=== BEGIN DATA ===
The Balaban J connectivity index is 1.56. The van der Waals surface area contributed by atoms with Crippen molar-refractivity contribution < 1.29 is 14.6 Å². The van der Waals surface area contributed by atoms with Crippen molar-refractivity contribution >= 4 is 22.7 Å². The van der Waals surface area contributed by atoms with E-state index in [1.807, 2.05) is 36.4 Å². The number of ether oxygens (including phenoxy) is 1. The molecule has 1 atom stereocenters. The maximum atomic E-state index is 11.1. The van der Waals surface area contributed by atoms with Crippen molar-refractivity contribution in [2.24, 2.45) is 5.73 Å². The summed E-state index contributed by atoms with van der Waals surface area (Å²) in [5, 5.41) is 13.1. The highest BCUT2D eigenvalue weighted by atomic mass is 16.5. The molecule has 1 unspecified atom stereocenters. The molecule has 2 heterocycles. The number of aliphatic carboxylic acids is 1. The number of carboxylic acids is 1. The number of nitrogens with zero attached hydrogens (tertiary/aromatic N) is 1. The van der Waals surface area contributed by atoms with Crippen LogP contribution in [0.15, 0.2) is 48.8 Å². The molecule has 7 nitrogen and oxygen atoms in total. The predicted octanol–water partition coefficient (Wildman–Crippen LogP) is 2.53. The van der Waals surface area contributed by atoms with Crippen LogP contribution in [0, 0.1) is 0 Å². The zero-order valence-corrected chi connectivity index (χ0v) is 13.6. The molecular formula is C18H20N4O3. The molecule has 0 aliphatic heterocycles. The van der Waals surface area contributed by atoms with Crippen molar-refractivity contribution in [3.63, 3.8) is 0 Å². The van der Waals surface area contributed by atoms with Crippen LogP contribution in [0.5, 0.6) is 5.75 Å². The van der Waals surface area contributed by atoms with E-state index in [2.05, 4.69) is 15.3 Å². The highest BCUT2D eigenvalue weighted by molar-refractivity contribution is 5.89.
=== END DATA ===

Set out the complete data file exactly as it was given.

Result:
The Balaban J connectivity index is 1.56. The van der Waals surface area contributed by atoms with Crippen molar-refractivity contribution < 1.29 is 14.6 Å². The van der Waals surface area contributed by atoms with Crippen molar-refractivity contribution >= 4 is 22.7 Å². The van der Waals surface area contributed by atoms with E-state index in [1.807, 2.05) is 36.4 Å². The number of ether oxygens (including phenoxy) is 1. The molecule has 1 atom stereocenters. The maximum atomic E-state index is 11.1. The van der Waals surface area contributed by atoms with Crippen molar-refractivity contribution in [2.24, 2.45) is 5.73 Å². The summed E-state index contributed by atoms with van der Waals surface area (Å²) in [5, 5.41) is 13.1. The highest BCUT2D eigenvalue weighted by atomic mass is 16.5. The molecule has 1 unspecified atom stereocenters. The molecule has 2 heterocycles. The number of aliphatic carboxylic acids is 1. The number of carboxylic acids is 1. The number of nitrogens with zero attached hydrogens (tertiary/aromatic N) is 1. The van der Waals surface area contributed by atoms with Crippen LogP contribution in [0.15, 0.2) is 48.8 Å². The molecule has 7 nitrogen and oxygen atoms in total. The predicted octanol–water partition coefficient (Wildman–Crippen LogP) is 2.53. The van der Waals surface area contributed by atoms with Crippen LogP contribution in [0, 0.1) is 0 Å². The zero-order valence-corrected chi connectivity index (χ0v) is 13.6. The molecular formula is C18H20N4O3. The molecule has 0 aliphatic heterocycles. The van der Waals surface area contributed by atoms with Crippen molar-refractivity contribution in [3.63, 3.8) is 0 Å². The van der Waals surface area contributed by atoms with Crippen LogP contribution in [0.5, 0.6) is 5.75 Å². The van der Waals surface area contributed by atoms with E-state index in [2.05, 4.69) is 15.3 Å². The highest BCUT2D eigenvalue weighted by molar-refractivity contribution is 5.89.